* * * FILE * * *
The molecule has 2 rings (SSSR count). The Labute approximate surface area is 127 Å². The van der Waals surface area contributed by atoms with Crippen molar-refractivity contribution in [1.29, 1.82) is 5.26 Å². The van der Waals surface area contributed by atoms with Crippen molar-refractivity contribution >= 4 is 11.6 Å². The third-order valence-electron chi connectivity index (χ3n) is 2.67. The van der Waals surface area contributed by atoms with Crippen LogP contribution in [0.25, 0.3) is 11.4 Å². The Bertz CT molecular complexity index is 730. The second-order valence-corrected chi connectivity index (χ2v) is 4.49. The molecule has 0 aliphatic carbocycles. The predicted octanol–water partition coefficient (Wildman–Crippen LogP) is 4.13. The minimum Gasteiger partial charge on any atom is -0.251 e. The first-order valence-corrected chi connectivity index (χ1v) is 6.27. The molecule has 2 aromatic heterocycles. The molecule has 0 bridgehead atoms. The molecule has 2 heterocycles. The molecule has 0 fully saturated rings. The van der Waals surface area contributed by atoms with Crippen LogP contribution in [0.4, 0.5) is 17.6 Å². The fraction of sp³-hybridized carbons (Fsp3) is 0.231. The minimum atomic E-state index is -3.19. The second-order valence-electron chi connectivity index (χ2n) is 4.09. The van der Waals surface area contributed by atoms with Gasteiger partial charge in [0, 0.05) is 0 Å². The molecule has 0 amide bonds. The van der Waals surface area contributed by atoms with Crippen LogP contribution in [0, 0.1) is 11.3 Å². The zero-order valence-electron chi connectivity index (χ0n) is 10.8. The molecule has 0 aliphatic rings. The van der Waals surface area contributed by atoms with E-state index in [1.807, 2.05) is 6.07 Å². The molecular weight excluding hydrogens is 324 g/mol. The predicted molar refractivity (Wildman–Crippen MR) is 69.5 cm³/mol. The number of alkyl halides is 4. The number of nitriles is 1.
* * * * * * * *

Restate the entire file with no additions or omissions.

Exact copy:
The molecule has 2 rings (SSSR count). The Labute approximate surface area is 127 Å². The van der Waals surface area contributed by atoms with Crippen molar-refractivity contribution in [1.29, 1.82) is 5.26 Å². The van der Waals surface area contributed by atoms with Crippen molar-refractivity contribution >= 4 is 11.6 Å². The third-order valence-electron chi connectivity index (χ3n) is 2.67. The van der Waals surface area contributed by atoms with Crippen LogP contribution in [0.25, 0.3) is 11.4 Å². The Bertz CT molecular complexity index is 730. The second-order valence-corrected chi connectivity index (χ2v) is 4.49. The molecule has 0 aliphatic carbocycles. The predicted octanol–water partition coefficient (Wildman–Crippen LogP) is 4.13. The minimum Gasteiger partial charge on any atom is -0.251 e. The first-order valence-corrected chi connectivity index (χ1v) is 6.27. The molecule has 2 aromatic heterocycles. The molecule has 0 bridgehead atoms. The molecule has 2 heterocycles. The molecule has 0 fully saturated rings. The van der Waals surface area contributed by atoms with Crippen LogP contribution in [0.4, 0.5) is 17.6 Å². The fraction of sp³-hybridized carbons (Fsp3) is 0.231. The minimum atomic E-state index is -3.19. The second-order valence-electron chi connectivity index (χ2n) is 4.09. The van der Waals surface area contributed by atoms with Gasteiger partial charge in [0, 0.05) is 0 Å². The molecule has 0 amide bonds. The van der Waals surface area contributed by atoms with Crippen LogP contribution in [0, 0.1) is 11.3 Å². The zero-order valence-electron chi connectivity index (χ0n) is 10.8. The molecule has 0 aliphatic rings. The van der Waals surface area contributed by atoms with E-state index in [1.807, 2.05) is 6.07 Å². The molecular weight excluding hydrogens is 324 g/mol. The predicted molar refractivity (Wildman–Crippen MR) is 69.5 cm³/mol. The number of alkyl halides is 4. The number of nitriles is 1.